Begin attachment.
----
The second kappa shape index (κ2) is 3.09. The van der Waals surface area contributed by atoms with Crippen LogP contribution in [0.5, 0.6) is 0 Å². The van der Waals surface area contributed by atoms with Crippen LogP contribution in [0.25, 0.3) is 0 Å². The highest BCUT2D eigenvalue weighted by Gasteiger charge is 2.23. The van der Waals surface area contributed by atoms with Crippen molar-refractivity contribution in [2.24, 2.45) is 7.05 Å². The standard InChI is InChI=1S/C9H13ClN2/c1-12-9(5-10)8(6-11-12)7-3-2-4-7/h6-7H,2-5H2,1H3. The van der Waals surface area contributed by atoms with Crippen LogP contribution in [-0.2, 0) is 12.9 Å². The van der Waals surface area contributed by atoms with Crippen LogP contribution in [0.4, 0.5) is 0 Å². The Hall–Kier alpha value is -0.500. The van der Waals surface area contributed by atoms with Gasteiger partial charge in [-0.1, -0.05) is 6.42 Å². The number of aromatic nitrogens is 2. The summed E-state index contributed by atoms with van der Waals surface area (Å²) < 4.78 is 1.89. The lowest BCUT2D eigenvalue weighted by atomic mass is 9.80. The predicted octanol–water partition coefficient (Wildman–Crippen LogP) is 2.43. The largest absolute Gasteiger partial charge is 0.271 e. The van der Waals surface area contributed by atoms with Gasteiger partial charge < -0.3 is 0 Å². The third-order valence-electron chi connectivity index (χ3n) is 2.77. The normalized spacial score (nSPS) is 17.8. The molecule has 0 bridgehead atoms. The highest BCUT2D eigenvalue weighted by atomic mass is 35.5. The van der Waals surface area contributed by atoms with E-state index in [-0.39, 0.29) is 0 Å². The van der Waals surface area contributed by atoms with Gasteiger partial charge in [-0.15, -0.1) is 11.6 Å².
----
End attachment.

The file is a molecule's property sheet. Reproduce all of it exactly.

The second kappa shape index (κ2) is 3.09. The van der Waals surface area contributed by atoms with Crippen LogP contribution in [0.5, 0.6) is 0 Å². The van der Waals surface area contributed by atoms with Crippen LogP contribution in [0.25, 0.3) is 0 Å². The highest BCUT2D eigenvalue weighted by Gasteiger charge is 2.23. The van der Waals surface area contributed by atoms with Crippen molar-refractivity contribution in [2.24, 2.45) is 7.05 Å². The standard InChI is InChI=1S/C9H13ClN2/c1-12-9(5-10)8(6-11-12)7-3-2-4-7/h6-7H,2-5H2,1H3. The van der Waals surface area contributed by atoms with Crippen LogP contribution in [-0.2, 0) is 12.9 Å². The van der Waals surface area contributed by atoms with Crippen LogP contribution in [0.4, 0.5) is 0 Å². The Hall–Kier alpha value is -0.500. The van der Waals surface area contributed by atoms with Gasteiger partial charge in [-0.1, -0.05) is 6.42 Å². The number of aromatic nitrogens is 2. The summed E-state index contributed by atoms with van der Waals surface area (Å²) < 4.78 is 1.89. The lowest BCUT2D eigenvalue weighted by atomic mass is 9.80. The predicted octanol–water partition coefficient (Wildman–Crippen LogP) is 2.43. The largest absolute Gasteiger partial charge is 0.271 e. The van der Waals surface area contributed by atoms with Gasteiger partial charge < -0.3 is 0 Å². The third-order valence-electron chi connectivity index (χ3n) is 2.77. The normalized spacial score (nSPS) is 17.8. The molecule has 0 bridgehead atoms. The highest BCUT2D eigenvalue weighted by atomic mass is 35.5. The van der Waals surface area contributed by atoms with E-state index in [-0.39, 0.29) is 0 Å². The van der Waals surface area contributed by atoms with Gasteiger partial charge in [-0.15, -0.1) is 11.6 Å².